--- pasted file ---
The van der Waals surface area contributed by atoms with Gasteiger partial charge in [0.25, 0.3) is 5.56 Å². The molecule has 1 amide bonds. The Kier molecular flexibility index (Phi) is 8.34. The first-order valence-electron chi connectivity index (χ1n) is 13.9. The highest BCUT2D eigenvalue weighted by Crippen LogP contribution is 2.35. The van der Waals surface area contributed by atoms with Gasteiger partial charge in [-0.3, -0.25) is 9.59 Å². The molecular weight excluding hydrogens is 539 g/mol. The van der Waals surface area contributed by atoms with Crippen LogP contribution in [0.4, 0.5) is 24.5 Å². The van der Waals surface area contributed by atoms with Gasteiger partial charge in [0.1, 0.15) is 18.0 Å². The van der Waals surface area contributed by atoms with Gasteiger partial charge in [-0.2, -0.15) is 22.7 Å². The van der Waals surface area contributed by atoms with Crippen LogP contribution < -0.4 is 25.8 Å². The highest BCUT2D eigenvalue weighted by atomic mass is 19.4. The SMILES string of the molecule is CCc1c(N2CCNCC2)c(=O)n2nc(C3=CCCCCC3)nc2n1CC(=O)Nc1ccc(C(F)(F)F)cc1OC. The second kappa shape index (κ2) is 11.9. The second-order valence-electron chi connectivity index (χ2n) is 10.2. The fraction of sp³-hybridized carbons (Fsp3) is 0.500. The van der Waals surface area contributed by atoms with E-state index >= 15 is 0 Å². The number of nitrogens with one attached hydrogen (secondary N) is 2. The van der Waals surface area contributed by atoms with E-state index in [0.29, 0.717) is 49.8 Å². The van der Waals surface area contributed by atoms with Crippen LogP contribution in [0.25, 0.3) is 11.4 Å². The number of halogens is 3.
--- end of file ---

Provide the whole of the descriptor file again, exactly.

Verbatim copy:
The van der Waals surface area contributed by atoms with Gasteiger partial charge in [0.25, 0.3) is 5.56 Å². The molecule has 1 amide bonds. The Kier molecular flexibility index (Phi) is 8.34. The first-order valence-electron chi connectivity index (χ1n) is 13.9. The highest BCUT2D eigenvalue weighted by Crippen LogP contribution is 2.35. The van der Waals surface area contributed by atoms with Gasteiger partial charge in [-0.3, -0.25) is 9.59 Å². The molecular weight excluding hydrogens is 539 g/mol. The van der Waals surface area contributed by atoms with Crippen LogP contribution in [0.4, 0.5) is 24.5 Å². The van der Waals surface area contributed by atoms with Gasteiger partial charge in [0.1, 0.15) is 18.0 Å². The van der Waals surface area contributed by atoms with Gasteiger partial charge in [-0.2, -0.15) is 22.7 Å². The van der Waals surface area contributed by atoms with Crippen LogP contribution < -0.4 is 25.8 Å². The highest BCUT2D eigenvalue weighted by atomic mass is 19.4. The SMILES string of the molecule is CCc1c(N2CCNCC2)c(=O)n2nc(C3=CCCCCC3)nc2n1CC(=O)Nc1ccc(C(F)(F)F)cc1OC. The second kappa shape index (κ2) is 11.9. The second-order valence-electron chi connectivity index (χ2n) is 10.2. The fraction of sp³-hybridized carbons (Fsp3) is 0.500. The van der Waals surface area contributed by atoms with E-state index >= 15 is 0 Å². The number of nitrogens with one attached hydrogen (secondary N) is 2. The van der Waals surface area contributed by atoms with E-state index in [0.29, 0.717) is 49.8 Å². The van der Waals surface area contributed by atoms with Crippen LogP contribution in [0.25, 0.3) is 11.4 Å². The number of halogens is 3.